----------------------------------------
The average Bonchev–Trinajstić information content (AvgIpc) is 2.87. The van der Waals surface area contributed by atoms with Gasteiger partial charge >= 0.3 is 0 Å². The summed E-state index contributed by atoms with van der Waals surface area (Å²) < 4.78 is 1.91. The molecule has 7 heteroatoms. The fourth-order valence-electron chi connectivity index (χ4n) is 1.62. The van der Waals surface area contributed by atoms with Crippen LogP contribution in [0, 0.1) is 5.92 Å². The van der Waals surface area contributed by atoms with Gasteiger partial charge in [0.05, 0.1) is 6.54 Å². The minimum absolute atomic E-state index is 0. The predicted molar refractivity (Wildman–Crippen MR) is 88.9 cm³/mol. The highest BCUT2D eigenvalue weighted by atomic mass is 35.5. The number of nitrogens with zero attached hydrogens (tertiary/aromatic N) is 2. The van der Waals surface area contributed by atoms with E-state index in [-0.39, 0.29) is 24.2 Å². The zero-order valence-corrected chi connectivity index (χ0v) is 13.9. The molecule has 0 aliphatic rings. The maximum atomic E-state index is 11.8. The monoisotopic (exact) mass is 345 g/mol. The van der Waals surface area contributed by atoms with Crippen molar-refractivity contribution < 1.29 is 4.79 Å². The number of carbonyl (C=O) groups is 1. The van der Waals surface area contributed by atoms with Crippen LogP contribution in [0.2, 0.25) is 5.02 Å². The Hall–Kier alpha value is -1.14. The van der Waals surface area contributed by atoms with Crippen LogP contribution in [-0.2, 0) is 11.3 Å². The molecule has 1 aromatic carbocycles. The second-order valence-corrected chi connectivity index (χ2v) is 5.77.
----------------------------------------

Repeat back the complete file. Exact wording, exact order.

The average Bonchev–Trinajstić information content (AvgIpc) is 2.87. The van der Waals surface area contributed by atoms with Gasteiger partial charge >= 0.3 is 0 Å². The summed E-state index contributed by atoms with van der Waals surface area (Å²) < 4.78 is 1.91. The molecule has 7 heteroatoms. The fourth-order valence-electron chi connectivity index (χ4n) is 1.62. The van der Waals surface area contributed by atoms with Crippen LogP contribution in [0, 0.1) is 5.92 Å². The van der Waals surface area contributed by atoms with Gasteiger partial charge in [0.05, 0.1) is 6.54 Å². The minimum absolute atomic E-state index is 0. The predicted molar refractivity (Wildman–Crippen MR) is 88.9 cm³/mol. The highest BCUT2D eigenvalue weighted by atomic mass is 35.5. The number of nitrogens with zero attached hydrogens (tertiary/aromatic N) is 2. The van der Waals surface area contributed by atoms with E-state index in [-0.39, 0.29) is 24.2 Å². The zero-order valence-corrected chi connectivity index (χ0v) is 13.9. The molecule has 0 aliphatic rings. The maximum atomic E-state index is 11.8. The monoisotopic (exact) mass is 345 g/mol. The van der Waals surface area contributed by atoms with Crippen molar-refractivity contribution < 1.29 is 4.79 Å². The number of carbonyl (C=O) groups is 1. The van der Waals surface area contributed by atoms with Crippen LogP contribution in [0.2, 0.25) is 5.02 Å². The Hall–Kier alpha value is -1.14. The van der Waals surface area contributed by atoms with Crippen LogP contribution in [-0.2, 0) is 11.3 Å². The molecule has 1 aromatic carbocycles. The second-order valence-corrected chi connectivity index (χ2v) is 5.77.